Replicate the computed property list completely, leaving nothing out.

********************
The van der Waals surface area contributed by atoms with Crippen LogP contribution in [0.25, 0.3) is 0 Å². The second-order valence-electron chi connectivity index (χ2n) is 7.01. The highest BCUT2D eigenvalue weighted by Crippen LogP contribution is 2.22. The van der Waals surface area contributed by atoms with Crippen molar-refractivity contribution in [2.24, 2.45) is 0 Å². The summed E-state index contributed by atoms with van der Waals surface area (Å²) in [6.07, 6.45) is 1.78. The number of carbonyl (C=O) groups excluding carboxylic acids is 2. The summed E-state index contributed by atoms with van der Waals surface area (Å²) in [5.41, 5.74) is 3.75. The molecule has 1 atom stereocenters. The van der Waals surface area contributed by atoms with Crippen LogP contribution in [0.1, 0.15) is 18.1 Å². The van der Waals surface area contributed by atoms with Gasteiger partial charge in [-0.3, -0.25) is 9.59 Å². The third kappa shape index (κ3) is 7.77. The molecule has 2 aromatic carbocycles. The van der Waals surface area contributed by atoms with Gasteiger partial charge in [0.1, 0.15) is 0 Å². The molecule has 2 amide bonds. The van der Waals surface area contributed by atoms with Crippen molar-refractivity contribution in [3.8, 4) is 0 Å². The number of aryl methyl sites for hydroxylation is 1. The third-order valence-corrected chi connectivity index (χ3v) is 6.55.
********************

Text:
The van der Waals surface area contributed by atoms with Crippen LogP contribution in [0.25, 0.3) is 0 Å². The second-order valence-electron chi connectivity index (χ2n) is 7.01. The highest BCUT2D eigenvalue weighted by Crippen LogP contribution is 2.22. The van der Waals surface area contributed by atoms with Crippen molar-refractivity contribution in [2.24, 2.45) is 0 Å². The summed E-state index contributed by atoms with van der Waals surface area (Å²) in [6.07, 6.45) is 1.78. The number of carbonyl (C=O) groups excluding carboxylic acids is 2. The summed E-state index contributed by atoms with van der Waals surface area (Å²) in [5.41, 5.74) is 3.75. The molecule has 1 atom stereocenters. The van der Waals surface area contributed by atoms with Crippen LogP contribution in [0.1, 0.15) is 18.1 Å². The van der Waals surface area contributed by atoms with Gasteiger partial charge in [-0.3, -0.25) is 9.59 Å². The third kappa shape index (κ3) is 7.77. The molecule has 2 aromatic carbocycles. The van der Waals surface area contributed by atoms with Gasteiger partial charge in [0.1, 0.15) is 0 Å². The molecule has 2 amide bonds. The van der Waals surface area contributed by atoms with Crippen molar-refractivity contribution in [3.8, 4) is 0 Å². The number of aryl methyl sites for hydroxylation is 1. The third-order valence-corrected chi connectivity index (χ3v) is 6.55.